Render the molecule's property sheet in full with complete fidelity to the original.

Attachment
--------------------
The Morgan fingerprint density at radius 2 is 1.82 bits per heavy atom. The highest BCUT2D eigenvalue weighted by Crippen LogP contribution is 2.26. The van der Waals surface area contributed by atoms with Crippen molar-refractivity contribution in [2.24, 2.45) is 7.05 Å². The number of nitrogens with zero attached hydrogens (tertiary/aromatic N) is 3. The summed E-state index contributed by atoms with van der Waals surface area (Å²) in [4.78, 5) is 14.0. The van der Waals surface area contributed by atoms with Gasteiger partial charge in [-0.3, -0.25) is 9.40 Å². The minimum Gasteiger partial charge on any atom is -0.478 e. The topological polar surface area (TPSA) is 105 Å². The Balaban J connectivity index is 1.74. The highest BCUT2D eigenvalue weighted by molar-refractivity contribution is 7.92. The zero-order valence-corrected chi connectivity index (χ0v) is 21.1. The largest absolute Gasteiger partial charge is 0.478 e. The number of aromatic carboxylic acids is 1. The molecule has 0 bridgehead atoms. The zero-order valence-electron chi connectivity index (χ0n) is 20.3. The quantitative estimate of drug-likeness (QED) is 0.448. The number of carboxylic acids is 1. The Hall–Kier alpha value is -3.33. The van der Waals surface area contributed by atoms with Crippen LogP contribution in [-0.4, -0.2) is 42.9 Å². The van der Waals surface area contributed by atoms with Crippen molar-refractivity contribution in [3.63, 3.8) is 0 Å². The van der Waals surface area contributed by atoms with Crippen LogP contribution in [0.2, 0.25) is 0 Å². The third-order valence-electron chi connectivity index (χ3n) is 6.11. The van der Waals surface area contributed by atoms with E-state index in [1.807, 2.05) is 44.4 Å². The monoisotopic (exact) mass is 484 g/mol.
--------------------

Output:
The Morgan fingerprint density at radius 2 is 1.82 bits per heavy atom. The highest BCUT2D eigenvalue weighted by Crippen LogP contribution is 2.26. The van der Waals surface area contributed by atoms with Crippen molar-refractivity contribution in [2.24, 2.45) is 7.05 Å². The number of nitrogens with zero attached hydrogens (tertiary/aromatic N) is 3. The summed E-state index contributed by atoms with van der Waals surface area (Å²) in [4.78, 5) is 14.0. The van der Waals surface area contributed by atoms with Gasteiger partial charge in [-0.3, -0.25) is 9.40 Å². The minimum Gasteiger partial charge on any atom is -0.478 e. The topological polar surface area (TPSA) is 105 Å². The Balaban J connectivity index is 1.74. The highest BCUT2D eigenvalue weighted by molar-refractivity contribution is 7.92. The zero-order valence-corrected chi connectivity index (χ0v) is 21.1. The largest absolute Gasteiger partial charge is 0.478 e. The number of aromatic carboxylic acids is 1. The molecule has 0 bridgehead atoms. The zero-order valence-electron chi connectivity index (χ0n) is 20.3. The quantitative estimate of drug-likeness (QED) is 0.448. The number of carboxylic acids is 1. The Hall–Kier alpha value is -3.33. The van der Waals surface area contributed by atoms with Crippen LogP contribution in [-0.4, -0.2) is 42.9 Å². The van der Waals surface area contributed by atoms with Crippen molar-refractivity contribution in [3.63, 3.8) is 0 Å². The van der Waals surface area contributed by atoms with Crippen LogP contribution in [0.2, 0.25) is 0 Å². The third-order valence-electron chi connectivity index (χ3n) is 6.11. The van der Waals surface area contributed by atoms with E-state index in [1.807, 2.05) is 44.4 Å². The monoisotopic (exact) mass is 484 g/mol.